Julia and Emma loved holding the ducklings! We were there for about an hour all told. And they also liked the duck enclosure where the adults lived--you can turn on a shower for them and they all come over, quacking and ready to get wet. Another big attraction is the fact that many of the animals can be fed, either by hand or through tubes, where you put pellets in and they are so conditined that they suck it in before it ever reaches the trough! It's funny to go into Bambiland, as they call the deer pen, and have forty deer descend upon you for the food. They are so tame, and yet they sure do love to eat! You see a lot of kids excited to feed the deer who then freak out when they become the center of the crowd...








We headed down a woodland trail from the Discovery Center late in the afternoon and spent some time in front of a huge enclosure with parrots in it--they danced if you sang and tried to imitate noises we made. Then further down we saw some spider monkeys and headed over. I noticed there was a pulley with a cup on it that would go to the top of the enclosure, where a little platform box stuck out in the air. The idea was that the monkeys could get into the box and reach the cup to take out the food. We still had some pellets in our cup, so we tried it. The monkey was excited when he heard the clink in the cup and saw it ascend--but when he saw the pellets, he threw them down in disgust. I guess if I had a hundred people a day try to give me those pellets, I might object too!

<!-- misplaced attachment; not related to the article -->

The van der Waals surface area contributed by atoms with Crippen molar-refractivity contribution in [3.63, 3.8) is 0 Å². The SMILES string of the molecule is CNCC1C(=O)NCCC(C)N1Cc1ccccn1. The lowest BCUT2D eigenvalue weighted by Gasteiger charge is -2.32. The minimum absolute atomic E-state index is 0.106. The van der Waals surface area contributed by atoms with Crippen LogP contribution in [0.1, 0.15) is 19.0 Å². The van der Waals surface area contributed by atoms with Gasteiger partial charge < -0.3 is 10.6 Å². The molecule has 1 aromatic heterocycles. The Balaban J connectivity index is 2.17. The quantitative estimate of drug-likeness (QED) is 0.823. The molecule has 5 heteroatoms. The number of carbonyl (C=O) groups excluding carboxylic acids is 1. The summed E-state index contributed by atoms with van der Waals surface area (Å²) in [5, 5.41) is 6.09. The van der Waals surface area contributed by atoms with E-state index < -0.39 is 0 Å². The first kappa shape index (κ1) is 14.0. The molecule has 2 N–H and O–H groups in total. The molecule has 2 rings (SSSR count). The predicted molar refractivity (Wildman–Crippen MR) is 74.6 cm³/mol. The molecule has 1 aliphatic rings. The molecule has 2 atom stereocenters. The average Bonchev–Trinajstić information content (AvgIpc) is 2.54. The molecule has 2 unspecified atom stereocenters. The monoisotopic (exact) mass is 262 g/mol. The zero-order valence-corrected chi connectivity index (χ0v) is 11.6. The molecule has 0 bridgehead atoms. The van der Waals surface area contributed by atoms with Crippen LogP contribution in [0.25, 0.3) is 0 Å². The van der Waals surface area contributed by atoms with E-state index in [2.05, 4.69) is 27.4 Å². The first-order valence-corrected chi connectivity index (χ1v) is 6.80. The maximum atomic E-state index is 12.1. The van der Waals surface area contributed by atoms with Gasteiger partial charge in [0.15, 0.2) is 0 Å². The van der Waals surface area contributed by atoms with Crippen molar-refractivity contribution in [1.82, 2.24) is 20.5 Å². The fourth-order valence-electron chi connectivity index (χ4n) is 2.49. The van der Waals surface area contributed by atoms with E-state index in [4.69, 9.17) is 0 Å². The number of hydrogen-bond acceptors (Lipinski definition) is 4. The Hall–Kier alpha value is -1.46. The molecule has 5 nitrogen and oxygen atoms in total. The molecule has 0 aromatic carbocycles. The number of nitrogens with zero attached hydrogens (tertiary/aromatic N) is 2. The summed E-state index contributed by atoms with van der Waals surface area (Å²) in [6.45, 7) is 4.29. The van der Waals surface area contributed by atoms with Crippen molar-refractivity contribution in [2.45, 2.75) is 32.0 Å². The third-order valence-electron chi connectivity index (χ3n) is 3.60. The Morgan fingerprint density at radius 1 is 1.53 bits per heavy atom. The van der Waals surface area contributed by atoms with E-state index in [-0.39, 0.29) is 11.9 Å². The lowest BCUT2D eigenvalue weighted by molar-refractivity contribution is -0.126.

There was a group already there with two moms, a grandma and several kids. The grandma got excited when she thought the monkey would eat the pellets for us--but when she saw he didn't, she said that they had tried too, and a keeper going by told her they loved grapes. Of course, none of us had grapes. I watched the kids for a bit, calling to and watching the monkeys, and then realized--I'd brought oranges for a snack!

Well, it was the cutest thing to see these monkeys eat the oranges! I ended up peeling all five--section by section I doled them out, some for us and some for our furry friends. The smaller monkey sat in the platform part of the cage, hooting for the cup to be pulled up. He'd grab the orange out and pick it apart, peeling the pith off and throwing it away just as we do, and breaking each section into two or three pieces to daintily pop into his mouth. I felt sorry for the larger one, who either couldn't or wouldn't fit into the platform, so I experimentally tossed a section towards the cage--and he reached right out and grabbed it through the bars.







I had a tense moment when a keeper came by and Ben excitedly informed him we were feeding the monkeys oranges-- I thought we might be reprimanded for feeding them unapproved food. But he just said thanks so much--oranges are good for them, and he didn't understand why the farm didn't sell bananas and grapes to feed the monkeys, since they loved them so much....whew! Anyway, we were all disappointed when we had no more fruit to give away, and went on to the alligator show. It was a fun afternoon!

--Jen

Daily quote

Since we humans have the better brain, isn't it our responsibility to protect our fellow creatures from, oddly enough, ourselves?

--Joy Adamson
(author of "Born Free")